Backpacking Teachers

I think backpacking English teachers get a bad rap. Truly they do. And especially from the more “senior” and “accomplished/established” members of our profession – ELT (English Language Teaching). Why so? I have only praise for this unseasoned, fertile, fecund and procreant soil of our profession. So I sing their praises and I’ll tell you why.

A few weeks ago, I attended a plenary given by David Nunan. Now, I have nothing but great respect for Dr. Nunan. His “The Learner-Centered Curriculum” had a very deep effect on my own teaching. His textbooks are some of the few that truly take up the cause of good teaching and task-based learning. Kudos to him – I even wrote a previous blog post all about him.

HOWEVER, at this plenary and also at a subsequent lecture – he brought up the topic of “the backpacking teacher”. He strongly suggested backpackers were the reason that ELT doesn’t have a stellar reputation. He decried their lack of formal training and called for “standards” to be put in place. Boldly, he stated that “we would never want our surgeon to be untrained, so why do we accept an untrained teacher?” Basically, he has come to believe in the Dick Cheney view of teaching – that the world will only be safe if everyone is a card-carrying member, stamped and approved by some agency. That regulation will be the salvation of our profession and allow the gates of Valhalla to open and angels to sing. I say – POPPYCOCK.

I’m all for well-developed certificate programs. I’m all for professional development and “serious” teachers. I’m all for teachers being trained. But please – don’t bring in the Gestapo and the stamps and the “vested” interests to rule over and batten down the hatches closing the doors to any who don’t have the “magic qualification” to get in. There are many reasons to celebrate the deregulation of both language and language teaching! Let me sing them….

I am a citizen of the world. There is nothing foreign to me.

Teaching is something a person does. It is not per say, a “knowledge set”. You can know your ABCs to your ZPDs and still be a lousy teacher. I have hired, fired teachers and run language schools. I’ve seen too many who “know” but can’t do. I’ll take those with ability over knowledge any day! Studies of teacher training programs have even shown that attending one can make you a “worse” teacher! I sing the praises of backpacking teachers!

Teaching is about character. I hear teachers talk endlessly about qualifications, criteria, programs, courses ad nauseam. But unfortunately, it won’t translate into the classroom unless you have “the right stuff”. Those personal qualities that allow you to relate to others and drive’s a person to “figure it out” and do a good job. And nobody is going to measure that – we are all an experiment of 1. We need people who enjoy people – not people who enjoy “being” a teacher. I sing the praises of backpacking teachers.

Learning English is about “the encounter”. Students all over the world benefit from meeting within a school setting, a foreign teacher. It builds bridges and builds peace and understanding. In a small way yes, but also a significant and human way. The diversity of the people they meet is important. Let’s keep sending out an army of English speakers across the globe – an unregulated army that is about “people meeting people” not students meeting a qualification. I sing the praises of backpacking teachers!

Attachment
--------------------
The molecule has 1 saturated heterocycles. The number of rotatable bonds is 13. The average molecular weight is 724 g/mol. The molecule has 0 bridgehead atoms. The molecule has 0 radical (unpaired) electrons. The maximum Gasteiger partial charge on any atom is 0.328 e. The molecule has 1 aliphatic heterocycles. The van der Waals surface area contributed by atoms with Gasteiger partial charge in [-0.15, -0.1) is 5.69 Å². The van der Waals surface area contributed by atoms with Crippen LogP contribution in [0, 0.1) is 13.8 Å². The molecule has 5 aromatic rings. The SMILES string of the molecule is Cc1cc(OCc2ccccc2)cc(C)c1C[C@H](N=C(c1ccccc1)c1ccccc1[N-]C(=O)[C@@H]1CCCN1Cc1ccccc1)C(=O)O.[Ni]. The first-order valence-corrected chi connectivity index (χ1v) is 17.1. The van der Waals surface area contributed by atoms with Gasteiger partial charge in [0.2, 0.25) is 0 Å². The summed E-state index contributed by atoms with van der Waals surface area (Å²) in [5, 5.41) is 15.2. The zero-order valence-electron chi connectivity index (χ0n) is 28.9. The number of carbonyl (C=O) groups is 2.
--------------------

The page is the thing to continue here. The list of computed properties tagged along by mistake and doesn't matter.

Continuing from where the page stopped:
If language is anything, it is freedom. Language is our clay – we do not benefit students by creating any type of “filter”. ELT should not become some kind of “human trafficking” and means by which others who can transport, stamp and certify get rich. I’ll take the mistakes and errors that come with freedom any day. I sing the praises of the backpacking teacher!

Teaching is something that one becomes, not acquires. It is like language, organic. It is not about “pass Go and get $200”. It is about the relationship between student/teacher. Nothing else and nothing more. I reject any bureaucratic invasion that would cull and castrate the ELT profession. Less walls and tear down those that do exist. Let the students decide who is a good teacher – not Mr. Voller from IATTEFLACCTAA . We are strong because of the diversity and endless froth and mix of our talent pool. We need teachers from the minors and the C leagues. Why? Because they might just become someone like David Nunan! I sing my praises of the backpacking teacher!

Go and reign dominion over the English students of this earth, my backpacking teachers! Each should have his flock and let your staff be a piece of chalk. I sing your praises and give my blessing. There are none more deserving than those who venture out and befriend the needy English students around the globe.

*** The above does not mean that we shouldn’t have strict background screening of potential teachers.


  • Shawn Blomme

    I have a deep respect for teachers that move from country to country and explore the world while teaching. I currently live in Korea and have taught in 6 different cities. If I weren’t married, perhaps I would venture to other countries. After all, isn’t that a perk of our profession. I know teachers that lived in Korea and hated it. Some went home to find a “real job”. Others went to different countries. The ones I followed up on, in most cases, that were the happiest, were the ones that moved to a different country. Many that returned to their native country, ended up coming back to Korea, as they couldn’t find gainful employment back home.

    In short. Our profession gives us mobility, regardless of qualifications.

    • ELT Buzz

      Yepper. Good points. You reinforce the correct notion that “backpacking teacher” isn’t just an unskilled layabout … they can be conscientious teachers who just so happen travel and experience other cultures.

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